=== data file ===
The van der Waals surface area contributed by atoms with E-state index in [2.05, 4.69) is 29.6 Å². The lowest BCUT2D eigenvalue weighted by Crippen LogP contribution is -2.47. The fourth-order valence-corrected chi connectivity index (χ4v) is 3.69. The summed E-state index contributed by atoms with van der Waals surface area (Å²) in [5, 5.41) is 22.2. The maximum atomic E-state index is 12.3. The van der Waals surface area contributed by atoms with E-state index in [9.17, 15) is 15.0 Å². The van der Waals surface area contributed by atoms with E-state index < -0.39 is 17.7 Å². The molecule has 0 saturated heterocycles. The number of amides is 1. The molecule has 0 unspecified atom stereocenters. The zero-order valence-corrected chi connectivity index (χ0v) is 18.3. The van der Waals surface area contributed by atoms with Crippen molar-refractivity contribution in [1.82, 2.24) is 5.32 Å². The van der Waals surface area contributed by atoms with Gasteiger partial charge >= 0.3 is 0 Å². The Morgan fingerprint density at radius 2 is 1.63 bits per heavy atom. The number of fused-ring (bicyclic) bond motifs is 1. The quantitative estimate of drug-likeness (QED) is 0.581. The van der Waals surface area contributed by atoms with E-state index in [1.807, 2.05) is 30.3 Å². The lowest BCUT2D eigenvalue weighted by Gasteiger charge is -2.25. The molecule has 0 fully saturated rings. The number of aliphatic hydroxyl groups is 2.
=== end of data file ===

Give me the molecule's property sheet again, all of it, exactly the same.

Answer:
The van der Waals surface area contributed by atoms with E-state index in [2.05, 4.69) is 29.6 Å². The lowest BCUT2D eigenvalue weighted by Crippen LogP contribution is -2.47. The fourth-order valence-corrected chi connectivity index (χ4v) is 3.69. The summed E-state index contributed by atoms with van der Waals surface area (Å²) in [5, 5.41) is 22.2. The maximum atomic E-state index is 12.3. The van der Waals surface area contributed by atoms with E-state index in [9.17, 15) is 15.0 Å². The van der Waals surface area contributed by atoms with E-state index < -0.39 is 17.7 Å². The molecule has 0 saturated heterocycles. The number of amides is 1. The molecule has 0 unspecified atom stereocenters. The zero-order valence-corrected chi connectivity index (χ0v) is 18.3. The van der Waals surface area contributed by atoms with Crippen molar-refractivity contribution in [1.82, 2.24) is 5.32 Å². The van der Waals surface area contributed by atoms with Gasteiger partial charge >= 0.3 is 0 Å². The Morgan fingerprint density at radius 2 is 1.63 bits per heavy atom. The number of fused-ring (bicyclic) bond motifs is 1. The quantitative estimate of drug-likeness (QED) is 0.581. The van der Waals surface area contributed by atoms with E-state index in [1.807, 2.05) is 30.3 Å². The lowest BCUT2D eigenvalue weighted by Gasteiger charge is -2.25. The molecule has 0 fully saturated rings. The number of aliphatic hydroxyl groups is 2.